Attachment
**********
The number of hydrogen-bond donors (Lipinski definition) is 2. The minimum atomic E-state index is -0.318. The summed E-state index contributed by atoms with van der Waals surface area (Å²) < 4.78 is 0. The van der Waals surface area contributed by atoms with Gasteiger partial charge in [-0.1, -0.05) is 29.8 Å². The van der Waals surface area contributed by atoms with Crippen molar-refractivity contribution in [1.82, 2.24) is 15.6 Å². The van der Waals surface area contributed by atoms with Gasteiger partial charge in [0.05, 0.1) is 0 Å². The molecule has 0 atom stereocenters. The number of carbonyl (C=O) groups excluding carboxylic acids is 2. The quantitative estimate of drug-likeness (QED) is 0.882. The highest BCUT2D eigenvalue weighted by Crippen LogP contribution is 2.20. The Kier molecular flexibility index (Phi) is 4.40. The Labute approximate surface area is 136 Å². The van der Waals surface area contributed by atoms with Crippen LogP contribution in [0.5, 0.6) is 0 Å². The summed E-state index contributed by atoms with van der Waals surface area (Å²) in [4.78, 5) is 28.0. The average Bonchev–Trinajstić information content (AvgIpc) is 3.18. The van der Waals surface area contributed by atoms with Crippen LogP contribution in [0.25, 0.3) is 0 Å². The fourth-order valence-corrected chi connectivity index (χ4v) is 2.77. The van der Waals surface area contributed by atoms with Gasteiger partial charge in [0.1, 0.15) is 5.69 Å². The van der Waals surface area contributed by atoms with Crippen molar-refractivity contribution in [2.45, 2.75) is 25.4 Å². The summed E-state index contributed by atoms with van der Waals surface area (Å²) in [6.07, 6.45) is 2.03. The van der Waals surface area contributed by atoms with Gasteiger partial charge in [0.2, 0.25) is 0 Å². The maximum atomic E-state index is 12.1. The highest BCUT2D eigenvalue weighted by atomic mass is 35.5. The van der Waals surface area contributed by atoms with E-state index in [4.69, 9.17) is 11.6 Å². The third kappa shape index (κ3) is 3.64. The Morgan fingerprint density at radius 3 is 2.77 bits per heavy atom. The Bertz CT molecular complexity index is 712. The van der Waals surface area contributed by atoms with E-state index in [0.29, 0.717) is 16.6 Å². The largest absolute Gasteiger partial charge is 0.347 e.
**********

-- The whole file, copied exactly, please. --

The number of hydrogen-bond donors (Lipinski definition) is 2. The minimum atomic E-state index is -0.318. The summed E-state index contributed by atoms with van der Waals surface area (Å²) < 4.78 is 0. The van der Waals surface area contributed by atoms with Gasteiger partial charge in [-0.1, -0.05) is 29.8 Å². The van der Waals surface area contributed by atoms with Crippen molar-refractivity contribution in [1.82, 2.24) is 15.6 Å². The van der Waals surface area contributed by atoms with Gasteiger partial charge in [0.05, 0.1) is 0 Å². The molecule has 0 atom stereocenters. The number of carbonyl (C=O) groups excluding carboxylic acids is 2. The quantitative estimate of drug-likeness (QED) is 0.882. The highest BCUT2D eigenvalue weighted by Crippen LogP contribution is 2.20. The Kier molecular flexibility index (Phi) is 4.40. The Labute approximate surface area is 136 Å². The van der Waals surface area contributed by atoms with Crippen LogP contribution in [0.5, 0.6) is 0 Å². The summed E-state index contributed by atoms with van der Waals surface area (Å²) in [4.78, 5) is 28.0. The average Bonchev–Trinajstić information content (AvgIpc) is 3.18. The van der Waals surface area contributed by atoms with Crippen LogP contribution in [0.25, 0.3) is 0 Å². The fourth-order valence-corrected chi connectivity index (χ4v) is 2.77. The van der Waals surface area contributed by atoms with Gasteiger partial charge in [0.1, 0.15) is 5.69 Å². The van der Waals surface area contributed by atoms with Crippen molar-refractivity contribution in [2.45, 2.75) is 25.4 Å². The summed E-state index contributed by atoms with van der Waals surface area (Å²) in [6.07, 6.45) is 2.03. The van der Waals surface area contributed by atoms with Gasteiger partial charge in [0.2, 0.25) is 0 Å². The maximum atomic E-state index is 12.1. The highest BCUT2D eigenvalue weighted by atomic mass is 35.5. The van der Waals surface area contributed by atoms with E-state index in [4.69, 9.17) is 11.6 Å². The third kappa shape index (κ3) is 3.64. The Morgan fingerprint density at radius 3 is 2.77 bits per heavy atom. The Bertz CT molecular complexity index is 712. The van der Waals surface area contributed by atoms with E-state index in [0.29, 0.717) is 16.6 Å². The largest absolute Gasteiger partial charge is 0.347 e.